The first time that I really thought about the African diaspora was in college. During a Caribbean literature class, the concept of diaspora was ever present. Despite having taken several American history classes, considering the Caribbean diaspora is what led me to attempt to understand myself as a part of the African diaspora.
Ephraim Asili’s Diaspora Suite -- shown March 22 at the Michigan Theater as part of the Ann Arbor Film Festival -- presented an excellent opportunity to examine someone else’s take on the topic. This collection of five films explores the interaction of past, present, and place it relates to the African diaspora. The films were shot in a variety of locations, among them Ethiopia, Harlem, Ghana, Philadelphia, Brazil, and Detroit.
The U-M Institute for Research on Women and Gender and the Department of Women’s Studies exhibition Labors of Love and Loss is a collection of mixed-media pieces exploring gender and race and "considers the intertwined lives of caregivers, their dependents and charges.” The exhibition presents the works of Marianetta Porter and Lisa Olson, featuring processes such as letterpress combined with found objects. Though Porter and Olson’s works differ in some respects, they create a cohesive, important dialogue about the history of women’s work and the intersections between race, gender, and class, expertly portrayed through text and object.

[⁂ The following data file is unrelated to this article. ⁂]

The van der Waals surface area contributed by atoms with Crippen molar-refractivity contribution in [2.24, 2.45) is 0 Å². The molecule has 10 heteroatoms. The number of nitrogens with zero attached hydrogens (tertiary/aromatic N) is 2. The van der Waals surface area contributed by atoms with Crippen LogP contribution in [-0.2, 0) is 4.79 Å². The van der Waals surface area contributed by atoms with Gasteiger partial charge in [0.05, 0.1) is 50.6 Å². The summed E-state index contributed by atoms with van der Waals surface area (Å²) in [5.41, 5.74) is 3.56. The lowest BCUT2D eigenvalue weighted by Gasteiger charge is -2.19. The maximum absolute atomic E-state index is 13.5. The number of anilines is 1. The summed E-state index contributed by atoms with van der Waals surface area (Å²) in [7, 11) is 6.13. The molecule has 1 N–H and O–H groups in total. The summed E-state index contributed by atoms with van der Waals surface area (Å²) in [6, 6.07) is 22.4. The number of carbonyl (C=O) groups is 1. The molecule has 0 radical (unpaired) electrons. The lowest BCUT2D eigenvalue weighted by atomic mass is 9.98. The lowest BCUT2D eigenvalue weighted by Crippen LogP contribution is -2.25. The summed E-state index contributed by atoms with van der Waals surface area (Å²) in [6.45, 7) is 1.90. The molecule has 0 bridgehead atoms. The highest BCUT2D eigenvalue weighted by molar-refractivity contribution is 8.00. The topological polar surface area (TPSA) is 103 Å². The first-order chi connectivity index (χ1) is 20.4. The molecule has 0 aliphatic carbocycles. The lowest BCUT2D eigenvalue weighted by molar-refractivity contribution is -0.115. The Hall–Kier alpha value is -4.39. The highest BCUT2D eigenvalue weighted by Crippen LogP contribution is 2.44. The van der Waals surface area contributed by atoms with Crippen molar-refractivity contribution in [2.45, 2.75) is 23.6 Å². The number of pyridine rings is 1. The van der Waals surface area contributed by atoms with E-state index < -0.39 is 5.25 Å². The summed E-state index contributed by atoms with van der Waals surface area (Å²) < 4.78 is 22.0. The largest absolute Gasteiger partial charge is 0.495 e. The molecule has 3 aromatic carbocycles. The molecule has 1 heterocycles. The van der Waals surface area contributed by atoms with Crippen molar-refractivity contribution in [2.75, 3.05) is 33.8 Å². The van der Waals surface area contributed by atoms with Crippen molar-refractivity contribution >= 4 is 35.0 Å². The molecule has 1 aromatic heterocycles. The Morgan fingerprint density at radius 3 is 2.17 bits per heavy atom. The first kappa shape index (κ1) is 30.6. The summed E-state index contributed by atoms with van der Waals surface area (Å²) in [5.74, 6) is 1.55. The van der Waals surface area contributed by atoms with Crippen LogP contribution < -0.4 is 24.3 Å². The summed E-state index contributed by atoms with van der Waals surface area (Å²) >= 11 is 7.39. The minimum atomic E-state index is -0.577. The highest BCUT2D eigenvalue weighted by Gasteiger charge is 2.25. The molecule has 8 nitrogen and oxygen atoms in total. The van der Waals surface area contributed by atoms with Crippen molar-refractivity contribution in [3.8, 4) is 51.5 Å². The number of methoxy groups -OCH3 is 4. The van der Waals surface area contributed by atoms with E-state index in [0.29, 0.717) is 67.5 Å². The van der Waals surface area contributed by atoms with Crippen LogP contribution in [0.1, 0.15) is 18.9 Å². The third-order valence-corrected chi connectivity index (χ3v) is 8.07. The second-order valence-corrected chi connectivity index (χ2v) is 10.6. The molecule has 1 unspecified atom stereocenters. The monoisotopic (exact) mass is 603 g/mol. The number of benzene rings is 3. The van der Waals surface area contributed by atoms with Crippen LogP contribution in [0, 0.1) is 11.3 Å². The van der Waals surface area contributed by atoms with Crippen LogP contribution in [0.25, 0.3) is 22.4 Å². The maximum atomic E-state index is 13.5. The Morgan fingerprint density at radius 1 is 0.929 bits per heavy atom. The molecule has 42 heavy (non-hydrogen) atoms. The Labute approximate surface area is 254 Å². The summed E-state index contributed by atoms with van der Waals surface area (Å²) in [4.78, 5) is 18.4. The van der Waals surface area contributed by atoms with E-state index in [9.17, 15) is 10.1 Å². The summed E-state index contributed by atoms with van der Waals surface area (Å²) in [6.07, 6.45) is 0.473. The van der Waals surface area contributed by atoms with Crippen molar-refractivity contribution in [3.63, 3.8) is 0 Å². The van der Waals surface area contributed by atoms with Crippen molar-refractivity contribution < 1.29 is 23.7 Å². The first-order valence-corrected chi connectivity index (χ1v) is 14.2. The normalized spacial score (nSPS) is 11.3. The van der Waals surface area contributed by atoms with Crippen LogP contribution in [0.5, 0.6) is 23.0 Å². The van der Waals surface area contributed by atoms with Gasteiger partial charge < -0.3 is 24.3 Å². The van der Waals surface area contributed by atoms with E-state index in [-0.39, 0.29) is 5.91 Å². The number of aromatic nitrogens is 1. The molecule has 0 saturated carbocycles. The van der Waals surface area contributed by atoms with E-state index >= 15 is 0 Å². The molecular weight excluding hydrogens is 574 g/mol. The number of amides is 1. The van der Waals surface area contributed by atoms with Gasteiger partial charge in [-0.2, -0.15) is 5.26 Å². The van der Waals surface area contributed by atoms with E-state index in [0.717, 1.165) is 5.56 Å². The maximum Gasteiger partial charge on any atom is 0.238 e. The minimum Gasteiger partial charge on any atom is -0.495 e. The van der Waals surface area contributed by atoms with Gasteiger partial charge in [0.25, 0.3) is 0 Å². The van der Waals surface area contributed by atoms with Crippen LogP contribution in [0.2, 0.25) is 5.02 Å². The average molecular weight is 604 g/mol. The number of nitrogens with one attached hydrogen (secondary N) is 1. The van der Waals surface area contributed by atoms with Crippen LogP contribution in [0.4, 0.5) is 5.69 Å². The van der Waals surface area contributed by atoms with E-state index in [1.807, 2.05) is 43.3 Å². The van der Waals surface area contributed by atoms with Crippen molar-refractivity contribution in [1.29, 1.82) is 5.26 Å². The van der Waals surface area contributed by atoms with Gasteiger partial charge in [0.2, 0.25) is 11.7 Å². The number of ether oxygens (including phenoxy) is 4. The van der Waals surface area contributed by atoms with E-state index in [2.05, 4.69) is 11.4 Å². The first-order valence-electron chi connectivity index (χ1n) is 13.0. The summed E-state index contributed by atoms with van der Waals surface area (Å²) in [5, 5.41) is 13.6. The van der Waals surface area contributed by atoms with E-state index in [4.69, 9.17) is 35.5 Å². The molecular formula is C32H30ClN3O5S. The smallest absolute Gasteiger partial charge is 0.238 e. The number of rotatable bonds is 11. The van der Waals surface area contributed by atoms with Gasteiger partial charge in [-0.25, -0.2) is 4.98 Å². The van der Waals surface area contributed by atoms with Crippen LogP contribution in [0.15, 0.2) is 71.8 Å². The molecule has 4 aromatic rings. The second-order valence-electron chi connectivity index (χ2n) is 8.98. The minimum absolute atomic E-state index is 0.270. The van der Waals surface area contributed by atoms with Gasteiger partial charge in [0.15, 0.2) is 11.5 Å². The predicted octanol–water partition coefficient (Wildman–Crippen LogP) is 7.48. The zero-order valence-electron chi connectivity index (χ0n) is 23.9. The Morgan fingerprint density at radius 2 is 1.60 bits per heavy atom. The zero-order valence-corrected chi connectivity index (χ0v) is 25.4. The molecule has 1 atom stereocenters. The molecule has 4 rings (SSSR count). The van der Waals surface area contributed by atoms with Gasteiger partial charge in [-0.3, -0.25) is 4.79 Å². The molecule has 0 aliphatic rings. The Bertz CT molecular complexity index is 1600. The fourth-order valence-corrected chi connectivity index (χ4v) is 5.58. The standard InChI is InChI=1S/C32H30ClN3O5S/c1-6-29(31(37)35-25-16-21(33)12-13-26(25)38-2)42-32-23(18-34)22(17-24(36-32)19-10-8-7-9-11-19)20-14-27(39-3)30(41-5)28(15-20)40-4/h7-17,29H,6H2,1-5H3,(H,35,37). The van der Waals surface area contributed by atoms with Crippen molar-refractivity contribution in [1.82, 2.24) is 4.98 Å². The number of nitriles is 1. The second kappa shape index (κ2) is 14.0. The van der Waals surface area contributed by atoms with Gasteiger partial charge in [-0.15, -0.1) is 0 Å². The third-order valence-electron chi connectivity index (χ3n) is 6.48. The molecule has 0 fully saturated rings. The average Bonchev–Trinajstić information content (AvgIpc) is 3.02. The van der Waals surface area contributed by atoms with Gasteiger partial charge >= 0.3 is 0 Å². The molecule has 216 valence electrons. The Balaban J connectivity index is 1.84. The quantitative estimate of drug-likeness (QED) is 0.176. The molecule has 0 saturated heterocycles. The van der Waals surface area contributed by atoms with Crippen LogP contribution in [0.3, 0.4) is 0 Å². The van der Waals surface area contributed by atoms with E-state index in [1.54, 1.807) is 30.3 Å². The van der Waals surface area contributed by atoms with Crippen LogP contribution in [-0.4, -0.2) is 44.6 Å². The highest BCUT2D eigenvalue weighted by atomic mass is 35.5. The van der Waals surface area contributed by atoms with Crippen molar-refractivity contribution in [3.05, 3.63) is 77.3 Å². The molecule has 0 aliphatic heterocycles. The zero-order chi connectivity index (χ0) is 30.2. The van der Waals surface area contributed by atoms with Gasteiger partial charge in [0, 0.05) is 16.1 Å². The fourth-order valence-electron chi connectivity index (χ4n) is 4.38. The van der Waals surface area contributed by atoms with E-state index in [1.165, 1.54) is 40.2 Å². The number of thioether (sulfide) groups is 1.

What exactly is the exhibit, and what are the Labors of Love and Loss that the title refers?
When Michael Gustafson, co-owner of Literati Bookstore with his wife, Hilary, put a typewriter out for public use in the basement of the store, he wasn’t sure what would come of it.
"There was no concrete plan,” he says. “It was more of an experiment.”
Literati’s logo features a typewriter based on a Smith Corona that Gustafson inherited from his grandfather, and he decided it would be fun to give customers the chance to use a typewriter when they visited the store.
He had no idea it would be as popular as it is.